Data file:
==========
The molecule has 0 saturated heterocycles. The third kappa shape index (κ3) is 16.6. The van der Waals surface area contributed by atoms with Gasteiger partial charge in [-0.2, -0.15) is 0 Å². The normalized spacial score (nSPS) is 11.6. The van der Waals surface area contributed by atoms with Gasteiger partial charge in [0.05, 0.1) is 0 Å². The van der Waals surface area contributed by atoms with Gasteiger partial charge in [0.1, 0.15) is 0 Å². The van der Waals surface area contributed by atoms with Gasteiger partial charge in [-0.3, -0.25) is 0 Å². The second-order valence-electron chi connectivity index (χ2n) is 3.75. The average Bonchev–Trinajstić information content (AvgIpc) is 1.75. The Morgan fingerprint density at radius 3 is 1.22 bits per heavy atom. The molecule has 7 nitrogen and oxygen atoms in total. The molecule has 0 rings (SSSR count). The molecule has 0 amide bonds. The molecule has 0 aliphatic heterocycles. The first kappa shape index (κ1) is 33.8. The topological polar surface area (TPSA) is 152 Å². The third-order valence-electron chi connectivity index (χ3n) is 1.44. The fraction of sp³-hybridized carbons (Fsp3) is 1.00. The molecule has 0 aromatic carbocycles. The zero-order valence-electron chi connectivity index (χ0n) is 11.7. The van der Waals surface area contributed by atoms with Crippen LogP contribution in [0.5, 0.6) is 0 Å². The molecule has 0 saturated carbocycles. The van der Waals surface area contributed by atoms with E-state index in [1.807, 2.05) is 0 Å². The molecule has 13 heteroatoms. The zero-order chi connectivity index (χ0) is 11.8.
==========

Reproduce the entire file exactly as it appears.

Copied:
The molecule has 0 saturated heterocycles. The third kappa shape index (κ3) is 16.6. The van der Waals surface area contributed by atoms with Gasteiger partial charge in [-0.2, -0.15) is 0 Å². The normalized spacial score (nSPS) is 11.6. The van der Waals surface area contributed by atoms with Gasteiger partial charge in [0.05, 0.1) is 0 Å². The van der Waals surface area contributed by atoms with Gasteiger partial charge in [0.1, 0.15) is 0 Å². The van der Waals surface area contributed by atoms with Gasteiger partial charge in [-0.3, -0.25) is 0 Å². The second-order valence-electron chi connectivity index (χ2n) is 3.75. The average Bonchev–Trinajstić information content (AvgIpc) is 1.75. The Morgan fingerprint density at radius 3 is 1.22 bits per heavy atom. The molecule has 7 nitrogen and oxygen atoms in total. The molecule has 0 rings (SSSR count). The molecule has 0 amide bonds. The molecule has 0 aliphatic heterocycles. The first kappa shape index (κ1) is 33.8. The topological polar surface area (TPSA) is 152 Å². The third-order valence-electron chi connectivity index (χ3n) is 1.44. The fraction of sp³-hybridized carbons (Fsp3) is 1.00. The molecule has 0 aromatic carbocycles. The zero-order valence-electron chi connectivity index (χ0n) is 11.7. The van der Waals surface area contributed by atoms with Crippen LogP contribution in [0.5, 0.6) is 0 Å². The molecule has 0 saturated carbocycles. The van der Waals surface area contributed by atoms with E-state index in [1.807, 2.05) is 0 Å². The molecule has 13 heteroatoms. The zero-order chi connectivity index (χ0) is 11.8.